Skip to main content

Why Kegel exercises are so important for new moms postpartum

Pelvic floor muscles – approximately 8 separate muscles in fact — are a totally combined system, built together to form a person’s pelvic floor. For women, these muscles not only support organs above and below, but they are also tested to the max during childbirth. These muscles are essential in bringing new life into the world, and vaginal births absolutely require them to do so. But so often, these areas suffer damage during the process of birth. They are stretched and relaxed for sometimes days while a mother is laboring and pushed beyond the brink during delivery.

It’s because of this damage that women and moms-to-be often look to Kegel exercises to help strengthen their pelvic floor and prevent unnecessary abuse to this intricate and indispensable group of muscles. If you’ve recently entered your postpartum journey and your OBGYN has cleared you for light exercises once again, now could be the right time to start practicing those postpartum Kegels in order to help support your recently tested pelvic floor, all the while preventing after-birth complications.

What are Kegel exercises?

The pelvic floor and its hammock-like band of muscles run the length of the public bone, supporting the bladder, uterus, and bowel in very close proximity to the spine. When a mother delivers a child vaginally, these muscles are stretched and relaxed over and over, allowing their bodies to push their babies downward and through the birth canal. When this happens, the muscles become more and more lax, more often than not causing bladder leakage or incontinence. During a Cesarean section — a major surgical procedure – doctors cut through, or damage some of these muscles, requiring strengthening exercises even more. Because of these issues, many mothers choose to strengthen — or rebuild – those muscles to counteract any damage done to provide more support to their internal organs. The stronger the pelvic floor, the better and faster moms can recover from, and move through postpartum healing, and get back on their feet quicker.

How to perform a Kegel

In terms of exercise and strengthening the core and pelvic floor muscles, it’s best to start at the beginning. In order to engage a mom’s core, and strengthen their pelvic floor muscles, begin by performing a basic Kegel stretch:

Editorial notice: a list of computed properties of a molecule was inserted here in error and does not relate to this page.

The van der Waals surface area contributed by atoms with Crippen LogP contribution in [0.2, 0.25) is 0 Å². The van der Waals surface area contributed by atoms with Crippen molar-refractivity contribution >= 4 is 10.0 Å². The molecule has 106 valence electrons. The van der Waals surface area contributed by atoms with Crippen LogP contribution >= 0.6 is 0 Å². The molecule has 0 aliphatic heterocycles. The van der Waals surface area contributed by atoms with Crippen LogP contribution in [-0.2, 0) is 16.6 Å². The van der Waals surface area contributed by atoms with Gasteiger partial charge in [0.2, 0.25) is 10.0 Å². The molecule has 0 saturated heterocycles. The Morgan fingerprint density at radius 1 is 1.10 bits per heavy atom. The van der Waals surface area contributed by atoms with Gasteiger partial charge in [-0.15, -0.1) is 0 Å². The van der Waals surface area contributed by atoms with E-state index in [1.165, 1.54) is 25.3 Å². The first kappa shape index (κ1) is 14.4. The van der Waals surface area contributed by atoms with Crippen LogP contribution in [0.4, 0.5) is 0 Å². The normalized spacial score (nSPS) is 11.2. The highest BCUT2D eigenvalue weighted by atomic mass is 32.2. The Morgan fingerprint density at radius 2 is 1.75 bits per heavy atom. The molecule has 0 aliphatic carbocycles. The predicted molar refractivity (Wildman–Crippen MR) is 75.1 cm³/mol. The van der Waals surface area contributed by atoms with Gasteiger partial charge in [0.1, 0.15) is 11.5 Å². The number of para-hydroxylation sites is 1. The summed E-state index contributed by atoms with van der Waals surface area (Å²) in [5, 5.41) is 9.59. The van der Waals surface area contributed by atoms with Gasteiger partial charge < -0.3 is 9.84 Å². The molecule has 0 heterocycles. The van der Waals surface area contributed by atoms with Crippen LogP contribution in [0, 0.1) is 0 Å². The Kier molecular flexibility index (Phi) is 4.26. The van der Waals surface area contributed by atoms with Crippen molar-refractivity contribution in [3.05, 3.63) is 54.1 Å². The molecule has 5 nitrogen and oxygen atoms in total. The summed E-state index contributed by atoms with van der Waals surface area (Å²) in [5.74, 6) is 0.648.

• Step One: Take a few deep breaths to calm and center yourself.
  • Step Two: Begin taking a deep breath, and at the same time, pull in and tighten your vaginal and rear muscles and squeeze slightly.
  • Step Three: Hold that breath and cinched in muscles for 5-10 seconds and gently release while slowly exhaling the breath for 5-10 seconds. This is referred to as a rep.
  • Step Four: Repeat a rep of 8-10 stretches up to 3 times per day.
  • Pro Tip: Focus on only tightening your inner muscles, keeping your buttocks and hips relaxed.

Why Kegels are important

Your pelvic floor muscles won’t repair or strengthen themselves after birth. In fact, the damage from childbirth, coupled with the lack of any kind of strengthening exercises after the fact can create even more trouble for new moms, exacerbating the issue even further. Your core muscles are responsible for supporting the bladder, bowel, and uterus. A full bladder with less than adequate support can create a recipe for disaster, often causing embarrassment and sometimes a mess as well. Save face and yourself by practicing those Kegels as often as you can. Not sure how to get started, or maybe looking to mix up your regular routine? Consider adding these twists to your next post-baby strengthening workout plan:

  • Practice Kegels on an exercise ball
  • Include them in your meditation, Pilates, or yoga routine
  • Consider purchasing a pelvic floor trainer

Don’t feel silly or ridiculous by implementing and performing these exercises. Most mothers are recommended to perform them in order to recover correctly from labor and delivery. You’re not alone! Be open and honest with your partner or support system, and talk with them about your postpartum journey and your desire to bounce back from your delivery. They are intricate parts of your life, and often help support and encourage you, making sticking to your newly planned exercise routine that much easier to stick to.

Editors' Recommendations